Sunday, July 16, 2017

A Big Day of Birding Michigan & Ohio

Aka Andrew's and my 2nd annual midsummer hot day of Michigan & Ohio birding
Aka birding in the "kitten" and the "mitten" (just kidding- no one really said that)

On 7/16/17, Andrew Simon and I embarked on a Big Day of birding in Michigan and Ohio. Last year's trip yielded me a few life birds (birds seen for the first time), including Lark Sparrows at Oak Openings in Ohio, Dickcissel along farm roads near Ann Arbor, and a Franklin's Gull and Black Tern at Pointe Mouillee in Monroe. 

This year, we wanted to start earlier and hit more places, hoping to pick up a few more lifers. Targets included a few birds that had popped up recently, a Wood Stork in Ohio and a Yellow-crowned Night Heron in both states; a continuing Western Meadowlark in Michigan just north of the Ohio border; and reliable Summer Tanagers at Oak Openings. During the course of the day, we also found out we'd have access to a possible third lifer (for me), a Northern Bobwhite (thank you Lori & Bunny!), which made for an excellent bonus stop. We ended the day with 93 avian species, one lone pigeon being our last.

I walked away with three lifers, although I was unable to get decent pics of any of them:
#277 - Western Meadowlark (MI)
poorly lit photo
#278 - Summer Tanager (OH)
#279 - Northern Bobwhite (OH)

We did not find our targets of Wood Stork or Yellow-crowned Night Heron, though I did see some cute cats (sorry to those who might own these cats, if this is creepy let me know 😅).
I witnessed and photographed some cool moments and subjects, so I'll let them tell their stories:

"Follow me!" - a Wild Turkey with young
Why did the Wild Turkeys cross the road???
The Dickcissel who had no tail
This Turkey Vulture wanted to carrion with its business
Great Egret
Halloween Pennant dragonfly (possibly my fav photo of the day) 🎃🎃🎃
Pied-billed Grebe-lets! 💙💚
Purple Martin of House 14 provides well for his family

Part of the largest group of Trumpeter Swans I've ever seen (~70+)
The bird you'll see in the following pictures is a young Forster's Tern, a common bird around here during summer time, often seen diving headfirst into water to catch small fish. We were at this beach in search of a Laughing Gull, a rare coastal vagrant gull that would have been another life bird for me. 

Unfortunately, we missed the gull, but the antics of this young tern were enough to make the stop worthwhile. We watched the tern slowly and tentatively exploring the land, never straying too far from its parents. It picked and prodded through the sand, holding objects like rocks and wood chips in its bill, dropping them when they did not satisfy the role of food. At one point, I saw the young bird choose correctly and snatch a bug. 👏🐛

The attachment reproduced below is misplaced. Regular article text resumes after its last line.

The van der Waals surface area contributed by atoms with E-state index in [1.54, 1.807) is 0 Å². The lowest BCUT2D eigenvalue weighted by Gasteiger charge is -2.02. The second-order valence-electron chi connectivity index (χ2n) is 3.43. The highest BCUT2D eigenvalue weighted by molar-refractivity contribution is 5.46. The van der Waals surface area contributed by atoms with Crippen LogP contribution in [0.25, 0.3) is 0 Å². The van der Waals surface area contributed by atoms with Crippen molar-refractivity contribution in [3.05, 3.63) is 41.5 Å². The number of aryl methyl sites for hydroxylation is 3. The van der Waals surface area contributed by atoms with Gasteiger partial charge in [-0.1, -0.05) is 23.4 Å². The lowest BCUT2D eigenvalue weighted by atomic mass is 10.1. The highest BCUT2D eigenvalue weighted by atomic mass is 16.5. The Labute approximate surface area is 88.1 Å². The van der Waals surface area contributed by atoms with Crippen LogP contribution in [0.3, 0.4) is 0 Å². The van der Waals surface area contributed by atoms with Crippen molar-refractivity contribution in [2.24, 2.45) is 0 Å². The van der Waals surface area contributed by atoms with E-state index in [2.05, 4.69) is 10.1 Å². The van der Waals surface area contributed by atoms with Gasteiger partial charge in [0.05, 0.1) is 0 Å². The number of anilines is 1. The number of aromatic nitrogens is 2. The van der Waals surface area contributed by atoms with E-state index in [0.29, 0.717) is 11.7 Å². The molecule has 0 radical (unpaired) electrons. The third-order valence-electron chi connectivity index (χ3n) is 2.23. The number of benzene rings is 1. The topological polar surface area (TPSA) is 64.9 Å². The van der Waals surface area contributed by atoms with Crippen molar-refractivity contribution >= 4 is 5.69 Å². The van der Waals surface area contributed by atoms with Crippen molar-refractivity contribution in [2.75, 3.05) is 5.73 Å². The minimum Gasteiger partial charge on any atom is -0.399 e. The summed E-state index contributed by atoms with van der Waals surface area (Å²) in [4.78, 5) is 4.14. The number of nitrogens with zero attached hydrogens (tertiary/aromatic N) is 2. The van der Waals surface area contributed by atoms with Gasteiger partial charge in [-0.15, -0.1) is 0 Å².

Playing fetch?
Sizing me up

Species of Birds We Saw/Heard:

  1. Canada Goose
  2. Mute Swan
  3. Trumpeter Swan
  4. Wood Duck
  5. Mallard
  6. Northern Bobwhite (lifer!)
  7. Ring-necked Pheasant
  8. Wild Turkey
  9. Pied-billed Grebe
  10. Double-crested Cormorant
  11. Great Blue Heron
  12. Great Egret
  13. Snowy Egret
  14. Green Heron
  15. Black-crowned Night Heron
  16. Turkey Vulture
  17. Northern Harrier
  18. Bald Eagle
  19. Red-tailed Hawk
  20. Common Gallinule
  21. American Coot
  22. Sandhill Crane
  23. Killdeer
  24. Short-billed Dowitcher
  25. Spotted Sandpiper
  26. Solitary Sandpiper
  27. Greater Yellowlegs
  28. Lesser Yellowlegs
  29. Ring-billed Gull
  30. Herring Gull
  31. Caspian Tern
  32. Forster's Tern
  33. Rock Pigeon
  34. Mourning Dove
  35. Yellow-billed Cuckoo
  36. Black-billed Cuckoo
  37. Chimney Swift
  38. Ruby-throated Hummingbird
  39. Red-headed Woodpecker
  40. Red-bellied Woodpecker
  41. Downy Woodpecker
  42. Northern Flicker
  43. American Kestrel
  44. Eastern Wood-Pewee
  45. Willow Flycatcher
  46. Alder Flycatcher
  47. Eastern Phoebe
  48. Great Crested Flycatcher
  49. Eastern Kingbird
  50. Belted Kingfisher
  51. Warbling Vireo
  52. Blue Jay
  53. American Crow
  54. Horned Lark
  55. Purple Martin
  56. Tree Swallow
  57. Bank Swallow
  58. Barn Swallow
  59. Cliff Swallow
  60. Tufted Titmouse
  61. White-breasted Nuthatch
  62. House Wren
  63. Marsh Wren
  64. Blue-gray Gnatcatcher
  65. Eastern Bluebird
  66. Veery
  67. American Robin
  68. Gray Catbird
  69. Brown Thrasher
  70. European Starling
  71. Cedar Waxwing
  72. Common Yellowthroat
  73. Yellow Warbler
  74. Grasshopper Sparrow
  75. Chipping Sparrow
  76. Field Sparrow
  77. Savannah Sparrow
  78. Song Sparrow
  79. Eastern Towhee
  80. Summer Tanager (lifer!)
  81. Scarlet Tanager
  82. Northern Cardinal
  83. Indigo Bunting
  84. Dickcissel
  85. Bobolink
  86. Red-winged Blackbird
  87. Western Meadowlark (lifer!)
  88. Eastern Meadowlark
  89. Common Grackle
  90. Brown-headed Cowbird
  91. House Finch
  92. American Goldfinch
  93. House Sparrow
Fav Lifer of the Day: Summer Tanager because I found it after a bit of a chase hearing it but not being 100% sure and wanting to see it. The chase made it worth it and super fun. Unfortunately with the Bobwhite we couldn't stay long enough to see it, so we only heard it.
Fav Non-lifer of the Day: Yellow-billed Cuckoos, seeing two together was really awesome. One had a dragonfly or something in its mouth. Then to see Black-billeds in the same small area was cool.

Andrew's Lessons Learned:
  • Dulcimer Band =/= Dulcimer Brand
  • Doves are not pigeons

My Lessons Learned
  • Sometimes moon roofs are closed, in which case don't stick your head through them
  • Nature makes trip wires


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    2. Lucky! Glad that you saw both cuckoos. The Bobwhite and Western Meadowlark would be lifers for me too. You guys got a great list!